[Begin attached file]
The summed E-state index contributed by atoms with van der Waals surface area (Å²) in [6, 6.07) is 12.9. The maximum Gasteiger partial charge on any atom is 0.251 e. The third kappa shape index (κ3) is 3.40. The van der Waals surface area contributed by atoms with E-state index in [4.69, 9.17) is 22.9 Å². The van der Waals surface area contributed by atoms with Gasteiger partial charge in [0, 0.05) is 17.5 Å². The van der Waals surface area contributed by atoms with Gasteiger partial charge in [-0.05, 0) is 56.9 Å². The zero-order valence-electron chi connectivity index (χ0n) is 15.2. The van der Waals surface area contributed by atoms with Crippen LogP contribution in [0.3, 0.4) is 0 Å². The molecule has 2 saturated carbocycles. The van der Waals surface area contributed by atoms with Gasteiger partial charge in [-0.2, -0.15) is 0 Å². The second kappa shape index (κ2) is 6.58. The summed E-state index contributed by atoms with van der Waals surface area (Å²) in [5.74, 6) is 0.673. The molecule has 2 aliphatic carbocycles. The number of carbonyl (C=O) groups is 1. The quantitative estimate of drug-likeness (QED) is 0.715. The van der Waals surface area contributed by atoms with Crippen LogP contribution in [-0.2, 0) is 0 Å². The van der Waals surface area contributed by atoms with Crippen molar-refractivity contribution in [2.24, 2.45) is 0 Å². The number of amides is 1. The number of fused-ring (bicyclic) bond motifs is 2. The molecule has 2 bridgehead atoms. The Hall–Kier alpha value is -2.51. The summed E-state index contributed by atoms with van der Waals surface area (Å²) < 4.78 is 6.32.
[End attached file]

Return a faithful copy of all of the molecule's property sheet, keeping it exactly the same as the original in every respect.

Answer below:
The summed E-state index contributed by atoms with van der Waals surface area (Å²) in [6, 6.07) is 12.9. The maximum Gasteiger partial charge on any atom is 0.251 e. The third kappa shape index (κ3) is 3.40. The van der Waals surface area contributed by atoms with E-state index in [4.69, 9.17) is 22.9 Å². The van der Waals surface area contributed by atoms with Gasteiger partial charge in [0, 0.05) is 17.5 Å². The van der Waals surface area contributed by atoms with Gasteiger partial charge in [-0.05, 0) is 56.9 Å². The zero-order valence-electron chi connectivity index (χ0n) is 15.2. The van der Waals surface area contributed by atoms with Crippen LogP contribution in [0.3, 0.4) is 0 Å². The molecule has 2 saturated carbocycles. The van der Waals surface area contributed by atoms with Gasteiger partial charge in [-0.2, -0.15) is 0 Å². The second kappa shape index (κ2) is 6.58. The summed E-state index contributed by atoms with van der Waals surface area (Å²) in [5.74, 6) is 0.673. The molecule has 2 aliphatic carbocycles. The number of carbonyl (C=O) groups is 1. The quantitative estimate of drug-likeness (QED) is 0.715. The van der Waals surface area contributed by atoms with Crippen LogP contribution in [-0.2, 0) is 0 Å². The van der Waals surface area contributed by atoms with Crippen molar-refractivity contribution in [2.24, 2.45) is 0 Å². The number of amides is 1. The number of fused-ring (bicyclic) bond motifs is 2. The molecule has 2 bridgehead atoms. The Hall–Kier alpha value is -2.51. The summed E-state index contributed by atoms with van der Waals surface area (Å²) < 4.78 is 6.32.